The rear 18, or back portion of the article of footwear 10, protects the wearer's calcaneus or heel bone and minimizes relative movement between the foot 14 and the article of footwear 10 during use. To this end, the rear 18 may include a heel counter 30 providing stiffening properties for the rear of the article of footwear 10 and a topline 32 for bringing the rear 18 into contact with the foot 14.

The vamp 20 generally covers the instep and toes of the foot 14 and further includes a tongue 34 and laces 36. The vamp 20 is typically separated into a medial portion 38 and a lateral portion 40, which correspond to the medial and lateral sides 42, 44 of the article of footwear 10. The tongue 34 is disposed generally between the medial and lateral portions 38, 40 and may be formed from the same or different material as the medial portion 38 and lateral portion 40. The tongue 34 improves the overall aesthetics of the article of footwear 10 and protects a top portion of the foot 14 by preventing the laces 36 from rubbing against the top portion of the foot 14. The laces 36 draw the medial and lateral portions 38, 40 of the vamp 20 towards one another for securing the vamp 20 around the foot 14. As shown, the vamp 20 is made from a variety of materials such as leather and synthetic materials, which are strategically placed for both functional and aesthetic purposes. For example, in one construction, a synthetic mesh material 45 is placed over a front portion of the foot 14 to allow air to move into and out of the article of footwear 10 to cool the foot 14.

The toe box 22 covers and protects the front portion of the foot 14 and may be formed from a relatively durable material to protect the upper structure 12 from scuffing and to protect the front portion of the foot 14 during use.

The liner 24 is disposed generally within an interior portion of the article of footwear 10 and is positioned such that when the foot 14 is received within the article of footwear 10, the liner 24 is in direct contact with portions of the foot 14. The liner 24 is formed from a generally soft material formed over a layer of cushioning material to both provide the foot 14 with a degree of comfort while also protecting the foot 14 during use.

With particular reference to FIG. 2, the sole structure 16 is shown as including an insole 50, a midsole 52, and an outsole 54. The insole 50, midsole 52, and outsole 54 cooperate to both protect the foot 14 during use, as well as to absorb energy associated with the article of footwear 10 contacting the ground during use. Absorbing the energy associated with the article of footwear 10 contacting the ground reduces the amount of force transmitted to the foot 14 as a result of the article of footwear 10 contacting the ground and, as such, provides the foot 14 with increased comfort and protection. In one configuration, the sole structure 16, including the midsole 52 and the outsole 54, are secured to the upper structure 12 by an adhesive while the insole 50 is secured to a strobel material (not shown) of the upper structure 12.

The insole 50 is disposed within an interior portion of the article of footwear 10 such that the insole 50 is generally surrounded by the upper structure 12. The insole 50 is positioned within the article of footwear 10 such that a bottom portion of the foot 14, when inserted, is fully supported and is in contact with the insole 50. The insole 50 includes a shape that generally conforms to a shape of a bottom portion of the foot 14 and may include a material that absorbs and otherwise directs moisture away from the foot 14. The insole 50 may be secured to the strobel material of the upper structure 12 via adhesive to prevent removal of the insole 50 from the article of footwear 10. Alternatively, the insole 50 may rest on the strobel material without being adhered to the strobel material to allow removal and/or replacement of the insole 50.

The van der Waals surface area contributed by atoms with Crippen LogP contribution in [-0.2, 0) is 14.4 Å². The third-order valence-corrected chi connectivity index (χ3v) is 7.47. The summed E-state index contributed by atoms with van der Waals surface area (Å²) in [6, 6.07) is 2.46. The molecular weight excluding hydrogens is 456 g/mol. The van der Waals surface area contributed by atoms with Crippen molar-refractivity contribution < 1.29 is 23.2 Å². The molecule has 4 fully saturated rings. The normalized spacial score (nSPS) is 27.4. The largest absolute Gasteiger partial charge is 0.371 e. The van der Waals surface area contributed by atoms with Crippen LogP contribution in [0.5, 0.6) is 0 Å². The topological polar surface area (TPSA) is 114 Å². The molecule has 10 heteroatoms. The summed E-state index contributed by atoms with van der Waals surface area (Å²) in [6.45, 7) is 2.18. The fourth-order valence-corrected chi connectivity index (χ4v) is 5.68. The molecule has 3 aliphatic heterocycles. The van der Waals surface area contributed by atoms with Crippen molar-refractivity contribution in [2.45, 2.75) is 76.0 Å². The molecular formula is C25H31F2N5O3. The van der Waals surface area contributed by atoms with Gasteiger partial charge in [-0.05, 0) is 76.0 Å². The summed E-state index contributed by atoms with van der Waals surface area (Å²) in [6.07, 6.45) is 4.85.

In one construction, the midsole 52 is molded of a foam material such as thermoplastic polyurethane (TPU). The TPU material provides the article of footwear 10 with a light-weight and durable construction while concurrently providing the foot 14 with support and stability. In addition to providing the article of footwear 10 with a degree of comfort, durability, and stability, the TPU material also provides the article of footwear 10 with a stylish appearance, as the TPU material readily accepts various dyes and, as such, can be formed in virtually any color. Depending upon the particular requirements for the article of footwear 10, however, the midsole 52 may be molded from a variety of alternate materials, such as ethylene vinyl acetate (EVA), rubber, or injection pylon.

As described above, the TPU material provides the article of footwear 10 with a lightweight construction. While conventional footwear incorporates a similarly constructed polyurethane material (PU), the TPU material is a lighter-weight material in comparison and, as such, may be used in constructing an article of footwear that is specific to children. As such, the midsole 52 of the article of footwear 10 is formed from a TPU material to provide the midsole 52 with support and stability while concurrently maintaining the weight of the midsole 52 within a predetermined range suitable for an article of footwear intended for use by children.

Referring now to FIGS. 3-5, the midsole 52 is separated into a forefoot or anterior portion 60 located under the metatarsals and phalanges of the foot 14 and a rear-foot or posterior portion 62 located under the calcaneus or heel of the foot 14. The TPU mold form of the forefoot portion 60 may include a flex groove pattern 64 having a plurality of medio-lateral concavities 66 and an antero-posterior concavity 68. The plurality of medio-lateral concavities 66 are in a parallel arrangement spanning from the medial side 42 to the lateral side 44 of the article of footwear 10. During ambulatory movement, the medio-lateral concavities 66 allow the midsole 52 to flex in response to movement of the foot 14. Likewise, the antero-posterior concavity 68, which runs in an arc-shape from the toe box 22 region to the posterior portion 62, allows the foot 14 to pronate in response to the ambulatory movement. This arrangement of the concavities 66, 68 allows for proper flexion of the foot 14 during movement.